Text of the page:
Blackpool is a classically English seaside destination. With its bright illuminations, vibrant nightlife, charming attractions and sense of fun, it's easy to see why the city has become such a favorite with tourists.
Blackpool offers a feast of entertainment, from the exhilarating rides of the Pleasure Beach to the comedy and music shows at the Winter Gardens.
Blackpool is famous for its immense beach, which stretches for miles when the tide is out. Enjoy quintessentially English coastal activities like donkey rides or just stretch out and relax.
Throughout the summer, Blackpool becomes a spectacular light show, with millions of bulbs illuminating the seafront. It's a magical sight.
Another thing that Blackpool is famous for its nightlife. Clubs like Flamingo and Revolution attract top DJs from around the world, and they are always packed, even in the off season.
When you stay in Blackpool, you can use it as a base to visit nearby attractions like the Beatles Experience, Tate Liverpool, the Lake District or central Manchester.
Blackpool Pleasure Beach has been entertaining families since 1896, and it constantly seems to be reinventing itself. Regularly ranked among Europe's best amusement parks, it attracts well over five million visitors a year, and almost everyone who visits Blackpool pays a visit. There are 10 rollercoasters on site, including the Big One, one of the largest in the world. But there are more sedate attractions too including a Nickelodeon Land for kids as well as dodgems and carousels, crazy golf and even a branch of Ripley's Believe it or Not.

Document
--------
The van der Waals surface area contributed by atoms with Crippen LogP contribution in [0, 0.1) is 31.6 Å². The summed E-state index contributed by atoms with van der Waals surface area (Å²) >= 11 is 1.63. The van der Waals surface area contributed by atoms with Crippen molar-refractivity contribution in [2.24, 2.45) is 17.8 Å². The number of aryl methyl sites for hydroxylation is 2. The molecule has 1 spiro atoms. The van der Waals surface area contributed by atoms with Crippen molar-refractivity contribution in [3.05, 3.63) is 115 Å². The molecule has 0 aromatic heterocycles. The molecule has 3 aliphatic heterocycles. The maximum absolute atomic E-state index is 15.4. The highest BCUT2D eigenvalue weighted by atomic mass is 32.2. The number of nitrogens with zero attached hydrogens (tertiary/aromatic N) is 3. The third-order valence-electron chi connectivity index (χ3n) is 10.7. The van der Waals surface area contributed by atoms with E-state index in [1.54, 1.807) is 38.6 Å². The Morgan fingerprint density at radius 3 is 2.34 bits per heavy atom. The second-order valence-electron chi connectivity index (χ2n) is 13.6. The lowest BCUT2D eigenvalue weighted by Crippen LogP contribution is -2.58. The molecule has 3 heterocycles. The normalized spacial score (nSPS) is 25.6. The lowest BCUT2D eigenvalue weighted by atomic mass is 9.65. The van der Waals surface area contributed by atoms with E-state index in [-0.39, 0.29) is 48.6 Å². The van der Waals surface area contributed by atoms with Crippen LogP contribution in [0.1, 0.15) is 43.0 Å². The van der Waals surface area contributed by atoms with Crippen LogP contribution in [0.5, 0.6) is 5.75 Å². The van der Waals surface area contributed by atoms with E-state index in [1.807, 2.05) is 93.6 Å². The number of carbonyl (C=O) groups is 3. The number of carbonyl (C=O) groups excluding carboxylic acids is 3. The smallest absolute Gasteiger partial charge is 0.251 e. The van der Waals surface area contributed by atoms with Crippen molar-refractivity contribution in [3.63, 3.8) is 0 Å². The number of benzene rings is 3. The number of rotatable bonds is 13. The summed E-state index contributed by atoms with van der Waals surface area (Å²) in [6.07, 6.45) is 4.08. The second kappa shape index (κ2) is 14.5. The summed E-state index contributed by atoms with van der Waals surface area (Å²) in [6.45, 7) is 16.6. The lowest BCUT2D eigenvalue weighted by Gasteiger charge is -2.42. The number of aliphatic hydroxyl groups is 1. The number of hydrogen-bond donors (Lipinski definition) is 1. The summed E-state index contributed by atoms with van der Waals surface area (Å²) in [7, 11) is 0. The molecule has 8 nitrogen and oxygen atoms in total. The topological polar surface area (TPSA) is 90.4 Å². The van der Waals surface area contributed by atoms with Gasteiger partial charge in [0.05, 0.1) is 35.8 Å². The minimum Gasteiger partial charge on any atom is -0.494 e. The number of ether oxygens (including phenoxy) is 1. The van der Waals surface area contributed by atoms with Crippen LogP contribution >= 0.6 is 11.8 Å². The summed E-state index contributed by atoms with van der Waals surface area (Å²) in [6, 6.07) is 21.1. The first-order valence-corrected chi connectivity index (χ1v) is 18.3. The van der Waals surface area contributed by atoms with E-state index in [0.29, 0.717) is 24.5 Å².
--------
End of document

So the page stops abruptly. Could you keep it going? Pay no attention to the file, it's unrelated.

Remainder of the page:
When you step of the train to Blackpool, you won't be able to miss Blackpool Tower. Probably the resort's most recognizable building, the tower was built in 1894 as a response to Paris' Eiffel Tower -- and it is just as elegant and impressive. It has seen some action over the years, having been used as a wartime radar station, having huge King Kong statues attached to its side and serving as an unorthodox wedding venue. But for tourists, the main appeal is the fantastic views from the Tower Eye along with entertainment events in the Tower Ballroom.
A great complement to the Pleasure Beach, Sandcastle Waterpark is around 200 meters to the northwest and offers a completely different set of attractions. Here, families can enter a climate-controlled tropical funland and descend its 18 chutes (including the epic Master Blaster, the longest indoor slide in the whole world). If thrills and spills aren't your thing, Sandcastle offers a spa facility, and there are adventure playgrounds for smaller kids to enjoy as well. Basically, it's a family attraction that can be enjoyed whatever the weather.
Stretching out a massive 340 meters into the Irish Sea, Blackpool's Central Pier was intended to provide Victorian vacationers with a chance to get away from their work and the city and feel far away from the land. Since 1868, it has provided a place to escape, offering a huge array of games, entertainment venues and rides. These days, you can ride the Ferris Wheel, check out the fairground and enjoy a show at the Family Bar. And, if all of that isn't enough, SEA LIFE Blackpool is just across the road -- one of the UK's best aquariums.